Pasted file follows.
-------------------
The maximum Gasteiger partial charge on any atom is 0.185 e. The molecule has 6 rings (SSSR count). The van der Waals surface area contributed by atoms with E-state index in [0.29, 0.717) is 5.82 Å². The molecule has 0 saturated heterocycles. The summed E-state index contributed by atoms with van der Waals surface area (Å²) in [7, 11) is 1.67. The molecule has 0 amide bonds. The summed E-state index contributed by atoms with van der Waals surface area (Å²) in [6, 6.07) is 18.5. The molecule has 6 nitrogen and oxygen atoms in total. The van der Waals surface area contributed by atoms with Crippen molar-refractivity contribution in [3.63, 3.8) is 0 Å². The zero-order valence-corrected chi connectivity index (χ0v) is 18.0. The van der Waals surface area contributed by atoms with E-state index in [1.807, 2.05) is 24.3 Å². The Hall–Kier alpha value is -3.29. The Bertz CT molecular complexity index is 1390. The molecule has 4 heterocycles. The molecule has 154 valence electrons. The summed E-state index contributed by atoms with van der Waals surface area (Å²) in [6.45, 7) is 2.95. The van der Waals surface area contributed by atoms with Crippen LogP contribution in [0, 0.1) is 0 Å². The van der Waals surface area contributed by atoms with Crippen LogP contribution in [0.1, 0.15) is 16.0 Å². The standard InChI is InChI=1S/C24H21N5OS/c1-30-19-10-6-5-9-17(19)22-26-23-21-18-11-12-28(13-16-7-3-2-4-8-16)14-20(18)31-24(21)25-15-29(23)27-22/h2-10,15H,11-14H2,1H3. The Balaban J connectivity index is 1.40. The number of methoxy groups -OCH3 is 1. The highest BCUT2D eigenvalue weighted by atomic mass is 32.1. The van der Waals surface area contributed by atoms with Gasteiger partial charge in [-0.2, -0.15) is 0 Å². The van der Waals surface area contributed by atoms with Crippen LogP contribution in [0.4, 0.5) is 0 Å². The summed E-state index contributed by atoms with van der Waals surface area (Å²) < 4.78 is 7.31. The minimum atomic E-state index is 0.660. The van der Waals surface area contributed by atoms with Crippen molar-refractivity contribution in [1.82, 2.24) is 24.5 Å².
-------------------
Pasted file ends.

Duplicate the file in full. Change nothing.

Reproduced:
The maximum Gasteiger partial charge on any atom is 0.185 e. The molecule has 6 rings (SSSR count). The van der Waals surface area contributed by atoms with E-state index in [0.29, 0.717) is 5.82 Å². The molecule has 0 saturated heterocycles. The summed E-state index contributed by atoms with van der Waals surface area (Å²) in [7, 11) is 1.67. The molecule has 0 amide bonds. The summed E-state index contributed by atoms with van der Waals surface area (Å²) in [6, 6.07) is 18.5. The molecule has 6 nitrogen and oxygen atoms in total. The van der Waals surface area contributed by atoms with Crippen molar-refractivity contribution in [3.63, 3.8) is 0 Å². The zero-order valence-corrected chi connectivity index (χ0v) is 18.0. The van der Waals surface area contributed by atoms with E-state index in [1.807, 2.05) is 24.3 Å². The Hall–Kier alpha value is -3.29. The Bertz CT molecular complexity index is 1390. The molecule has 4 heterocycles. The molecule has 154 valence electrons. The summed E-state index contributed by atoms with van der Waals surface area (Å²) in [6.45, 7) is 2.95. The van der Waals surface area contributed by atoms with Crippen LogP contribution in [0, 0.1) is 0 Å². The van der Waals surface area contributed by atoms with Crippen LogP contribution in [0.1, 0.15) is 16.0 Å². The standard InChI is InChI=1S/C24H21N5OS/c1-30-19-10-6-5-9-17(19)22-26-23-21-18-11-12-28(13-16-7-3-2-4-8-16)14-20(18)31-24(21)25-15-29(23)27-22/h2-10,15H,11-14H2,1H3. The Balaban J connectivity index is 1.40. The number of methoxy groups -OCH3 is 1. The highest BCUT2D eigenvalue weighted by atomic mass is 32.1. The van der Waals surface area contributed by atoms with Gasteiger partial charge in [-0.2, -0.15) is 0 Å². The van der Waals surface area contributed by atoms with Crippen LogP contribution in [0.4, 0.5) is 0 Å². The summed E-state index contributed by atoms with van der Waals surface area (Å²) < 4.78 is 7.31. The minimum atomic E-state index is 0.660. The van der Waals surface area contributed by atoms with Crippen molar-refractivity contribution in [1.82, 2.24) is 24.5 Å².